I would use that term at for example...a City council meeting.

7:25 PM

Blogger Full Metal Attorney said...

You're probably right, it does sound like lawyer talk, but I think most PC terms do sound like that.

I'm going to waffle back over and say I think "mentally retarded" is the best option, if only for the reason it has been the technical term for such a long time it has taken on the precise meaning we intend. And, it's certainly better than the prior terms, "idiot", "imbecile", and "moron".

9:20 AM

Blogger Full Metal Attorney said...

By the way, I was checking out the Wikipedia article on mental retardation (http://en.wikipedia.org/wiki/Mentally_retarded) and I find it quite enlightening. Mental retardation is part of a broader spectrum of disabilities known as developmental disabilities, and it does exclude post-development problems like brain trauma. "The phrase intellectual disability is increasingly being used as a synonym for people with significantly below-average cognitive ability."

9:22 AM

Blogger Rita said...

I admit I am uncomfortable with the term "mentally retarded" because it is not PC & it can be hurtful to some people.

Besides, "he HAS a mental disability" is more preferable then "he IS mentally retarded." in any context.

10:20 AM

Blogger Chimera said...

I'm mostly in agreement with Kelly, here. The term "mentally retarded" is accurate. "Mentally" refers to the process of thought, logic, and intellect. "Retarded" means slowed, obstructed, barriered.

I am reminded of something I once heard in my childhood, in reference to one of the neighborhood kids..."He ain't retarded. He's just slow." As if there were something criminally wrong in being retarded, but heroic in being slow, without any thought at all that the two terms mean exactly the same thing within the context!

A lot of PC garbage is simply a matter of people who are deliberately offended by someone's calling a spade a spade. The first step to making people stop using such specific language is to pretend that such language is insulting, rather than definitive.

Or, to put it another way, in order to camoflage a social abnormality, obscure it behind the diffusion of obfuscatory language. Make it nearly impossible to differentiate it from "normal" -- whatever that is!

1:24 PM

Blogger Mrs. Geezerette said...

I dislike labels, because they box people in.

Recently I heard a hispanic speaking woman tell about the pain she endured due to being labeled mentally retarded when she was a child. It happened that she was given a test as a child to determine her mental capacity. Perhaps she had just moved to the U.S. I can't recall. Anyway, the test was in English, but she knew little English. Consequently her test results suggested she was mentally retarded. She carried that label throughout her school years. But that wasn't all.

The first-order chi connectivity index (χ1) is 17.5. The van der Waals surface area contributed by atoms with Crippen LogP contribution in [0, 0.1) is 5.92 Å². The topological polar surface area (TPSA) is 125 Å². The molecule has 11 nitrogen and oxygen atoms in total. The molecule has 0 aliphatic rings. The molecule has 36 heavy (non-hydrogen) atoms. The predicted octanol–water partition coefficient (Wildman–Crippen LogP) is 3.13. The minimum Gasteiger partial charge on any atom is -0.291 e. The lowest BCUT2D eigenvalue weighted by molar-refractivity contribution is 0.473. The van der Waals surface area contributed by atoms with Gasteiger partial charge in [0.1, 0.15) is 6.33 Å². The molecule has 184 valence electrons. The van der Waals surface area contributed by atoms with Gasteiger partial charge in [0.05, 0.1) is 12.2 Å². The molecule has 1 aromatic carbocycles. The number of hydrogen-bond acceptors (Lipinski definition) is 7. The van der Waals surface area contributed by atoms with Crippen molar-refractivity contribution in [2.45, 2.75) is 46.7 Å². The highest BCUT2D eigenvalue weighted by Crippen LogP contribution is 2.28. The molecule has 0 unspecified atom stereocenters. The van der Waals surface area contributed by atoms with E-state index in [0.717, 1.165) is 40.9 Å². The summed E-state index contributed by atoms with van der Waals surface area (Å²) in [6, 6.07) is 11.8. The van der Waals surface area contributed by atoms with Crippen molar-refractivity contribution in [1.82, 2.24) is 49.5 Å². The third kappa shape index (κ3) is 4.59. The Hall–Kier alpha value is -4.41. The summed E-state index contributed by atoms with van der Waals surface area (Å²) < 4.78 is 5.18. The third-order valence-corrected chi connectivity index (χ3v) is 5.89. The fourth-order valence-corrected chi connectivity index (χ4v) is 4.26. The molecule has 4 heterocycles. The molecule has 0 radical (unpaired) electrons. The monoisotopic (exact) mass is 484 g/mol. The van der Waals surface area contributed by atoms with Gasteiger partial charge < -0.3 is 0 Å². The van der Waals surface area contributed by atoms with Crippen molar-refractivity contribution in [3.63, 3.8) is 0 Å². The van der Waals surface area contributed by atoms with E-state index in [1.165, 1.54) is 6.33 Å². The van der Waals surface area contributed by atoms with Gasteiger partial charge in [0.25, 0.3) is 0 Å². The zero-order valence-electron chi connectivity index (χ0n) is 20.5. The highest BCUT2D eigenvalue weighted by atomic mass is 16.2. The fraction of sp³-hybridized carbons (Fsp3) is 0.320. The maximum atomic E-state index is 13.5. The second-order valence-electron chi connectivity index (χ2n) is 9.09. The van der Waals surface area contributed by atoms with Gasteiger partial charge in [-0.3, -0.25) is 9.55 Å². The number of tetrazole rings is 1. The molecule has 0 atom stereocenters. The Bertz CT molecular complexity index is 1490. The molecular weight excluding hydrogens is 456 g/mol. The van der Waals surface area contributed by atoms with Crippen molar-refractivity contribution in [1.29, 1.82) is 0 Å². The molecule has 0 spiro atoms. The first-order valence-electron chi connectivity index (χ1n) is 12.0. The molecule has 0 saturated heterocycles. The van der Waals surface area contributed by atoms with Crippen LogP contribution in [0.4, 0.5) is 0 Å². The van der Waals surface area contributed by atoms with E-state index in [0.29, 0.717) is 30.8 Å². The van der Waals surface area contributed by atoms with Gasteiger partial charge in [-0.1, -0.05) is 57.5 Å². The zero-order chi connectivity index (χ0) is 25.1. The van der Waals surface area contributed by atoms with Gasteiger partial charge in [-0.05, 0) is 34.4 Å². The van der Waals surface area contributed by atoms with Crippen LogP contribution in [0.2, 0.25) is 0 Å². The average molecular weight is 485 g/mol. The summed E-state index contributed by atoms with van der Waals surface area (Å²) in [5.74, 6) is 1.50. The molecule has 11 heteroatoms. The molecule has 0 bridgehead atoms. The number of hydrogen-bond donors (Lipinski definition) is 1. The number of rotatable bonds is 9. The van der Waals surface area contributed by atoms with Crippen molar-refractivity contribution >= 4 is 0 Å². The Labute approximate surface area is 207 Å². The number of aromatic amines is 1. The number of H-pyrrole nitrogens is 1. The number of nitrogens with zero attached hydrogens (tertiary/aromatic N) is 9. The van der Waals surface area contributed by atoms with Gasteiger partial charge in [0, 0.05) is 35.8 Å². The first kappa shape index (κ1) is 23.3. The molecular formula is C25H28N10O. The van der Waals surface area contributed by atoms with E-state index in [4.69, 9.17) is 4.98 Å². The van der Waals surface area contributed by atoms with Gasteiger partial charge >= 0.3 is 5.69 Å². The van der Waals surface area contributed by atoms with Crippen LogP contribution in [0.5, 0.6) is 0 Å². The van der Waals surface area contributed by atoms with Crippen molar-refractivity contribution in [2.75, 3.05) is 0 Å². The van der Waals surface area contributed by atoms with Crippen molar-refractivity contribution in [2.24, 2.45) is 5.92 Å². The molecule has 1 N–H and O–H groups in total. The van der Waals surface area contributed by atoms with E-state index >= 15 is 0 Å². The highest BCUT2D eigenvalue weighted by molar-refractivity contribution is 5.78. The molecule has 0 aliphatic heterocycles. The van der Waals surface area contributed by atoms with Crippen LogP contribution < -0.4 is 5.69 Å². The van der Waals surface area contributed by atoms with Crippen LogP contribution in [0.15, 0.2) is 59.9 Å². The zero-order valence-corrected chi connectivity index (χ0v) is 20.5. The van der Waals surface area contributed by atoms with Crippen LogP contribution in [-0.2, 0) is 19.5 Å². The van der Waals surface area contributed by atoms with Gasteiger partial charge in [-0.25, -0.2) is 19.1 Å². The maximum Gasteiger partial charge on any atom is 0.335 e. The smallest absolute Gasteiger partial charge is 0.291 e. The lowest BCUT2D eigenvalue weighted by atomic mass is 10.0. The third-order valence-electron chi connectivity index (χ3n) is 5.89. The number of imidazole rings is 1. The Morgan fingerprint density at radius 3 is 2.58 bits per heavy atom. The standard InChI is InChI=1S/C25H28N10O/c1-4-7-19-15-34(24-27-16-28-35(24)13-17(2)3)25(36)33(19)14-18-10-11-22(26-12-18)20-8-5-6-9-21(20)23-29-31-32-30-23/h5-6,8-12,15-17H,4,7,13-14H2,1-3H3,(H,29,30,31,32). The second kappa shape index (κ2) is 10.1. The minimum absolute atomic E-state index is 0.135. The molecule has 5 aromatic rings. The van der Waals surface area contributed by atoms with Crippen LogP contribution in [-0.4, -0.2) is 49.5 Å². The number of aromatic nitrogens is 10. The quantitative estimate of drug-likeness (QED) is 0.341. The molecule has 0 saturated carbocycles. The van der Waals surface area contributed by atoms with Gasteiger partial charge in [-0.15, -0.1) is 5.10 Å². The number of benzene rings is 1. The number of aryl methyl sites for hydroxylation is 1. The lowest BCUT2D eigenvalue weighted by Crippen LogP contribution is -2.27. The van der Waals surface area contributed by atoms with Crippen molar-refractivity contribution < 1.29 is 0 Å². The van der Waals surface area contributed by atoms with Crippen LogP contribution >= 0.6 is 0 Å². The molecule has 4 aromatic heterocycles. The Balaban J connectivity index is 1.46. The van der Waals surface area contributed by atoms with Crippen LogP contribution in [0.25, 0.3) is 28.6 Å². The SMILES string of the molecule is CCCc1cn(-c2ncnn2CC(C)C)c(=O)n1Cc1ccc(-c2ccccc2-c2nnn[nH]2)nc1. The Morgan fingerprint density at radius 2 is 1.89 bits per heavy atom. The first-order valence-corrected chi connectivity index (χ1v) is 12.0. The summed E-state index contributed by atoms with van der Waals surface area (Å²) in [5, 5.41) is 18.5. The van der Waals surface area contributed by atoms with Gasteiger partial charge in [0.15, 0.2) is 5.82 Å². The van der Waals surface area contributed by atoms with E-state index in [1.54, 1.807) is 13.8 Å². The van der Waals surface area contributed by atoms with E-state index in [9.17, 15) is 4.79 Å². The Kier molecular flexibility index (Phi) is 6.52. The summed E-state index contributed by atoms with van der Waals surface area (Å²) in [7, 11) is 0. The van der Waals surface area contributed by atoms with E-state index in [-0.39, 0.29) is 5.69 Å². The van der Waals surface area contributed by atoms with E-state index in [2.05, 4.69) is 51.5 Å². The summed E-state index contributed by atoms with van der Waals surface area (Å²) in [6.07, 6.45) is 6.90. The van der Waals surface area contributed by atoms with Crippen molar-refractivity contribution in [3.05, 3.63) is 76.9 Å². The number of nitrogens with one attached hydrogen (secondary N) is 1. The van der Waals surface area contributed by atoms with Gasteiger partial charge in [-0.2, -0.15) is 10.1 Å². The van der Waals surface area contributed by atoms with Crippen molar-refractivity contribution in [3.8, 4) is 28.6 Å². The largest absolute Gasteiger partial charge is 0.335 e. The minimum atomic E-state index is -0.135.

Since she had been labeled mentally retarded, it was assumed that her children were also mentally retarded. They carried the label too then.

Well, she decided one day when she was in her late twenties to get educated. She went on to college and ended up getting a doctorate when it was all said and done.

Now she goes around and gives talks about her experience as a "mentally retarded" person. She tells her audience that she has three (it might have been four, can't recall) mentally retarded children. Two are lawyers and one is a doctor, she tells her audience. It went something like that.

Of course, the point she makes is that labels like "mentally retarded" may not be accurate and can actually retard the development of a person. I wish I knew her name.

11:24 PM

Blogger The Language Guy said...

chimera, you completely missed the point. You say [blockquote]. "Retarded" means slowed, obstructed, barriered.[/blockquote]. These verbs all presuppose some agent that slowed, obstructed, or barriered (is that a word) the person and there is no such thing. Ergo, your claim that it is the most accurate is clearly false.

7:36 AM

Blogger Chimera said...

"These verbs all presuppose some agent that slowed, obstructed, or barriered..."

[I was using the terms as adjectives, but, oh, well...]

And that agent would be the person's own innate capabilities, either natural or imposed.

The term, "retarded" is not inherently perjorative. But in a world where the PC Police are busy trying to homogenize the language so as not to allow anyone to differentiate from anyone else -- and thus eliminate what they perceive to be "classness" -- we treat it as such. And in doing so, we are killing our abilities to communicate effectively.

Susieq, the label was wrong primarily because the process was wrong. Had she been given that same test in her own language, I have no doubt the results would have been different.

12:58 PM

Blogger Lisa Woody said...

"I dislike labels, because they box people in"

Something that is true of you will box you in if you let it, regardless of whether people use this word or that word or no word for it. I think a lot of the PC fear is propagated by those who feel compelled to be offended on behalf of others who are not, in fact, offended. I've talked to Cherokee friends who have no problem with sports teams call "Warriors" or "Braves" or "Indians." I've talked to Jewish friends who have no problem when someone wishes them a Merry Christmas. Yet the PC crowd busies itself managing your language and mine on behalf of these and other people who aren't even offended. Makes me wonder what their underlying compulsion really is. to seem more educated and morally superior to others? It's a little sad.

10:25 PM

Blogger The Language Guy said...

The PC crowd consists of busybodies who are quite sure that they have insights denied to the rest of us. Ditto PETA which is quite sure they know what is best for animals (and in some cases they are surely right) but to oppose hunters is ridiculous.

6:09 AM


Post a Comment

<< Home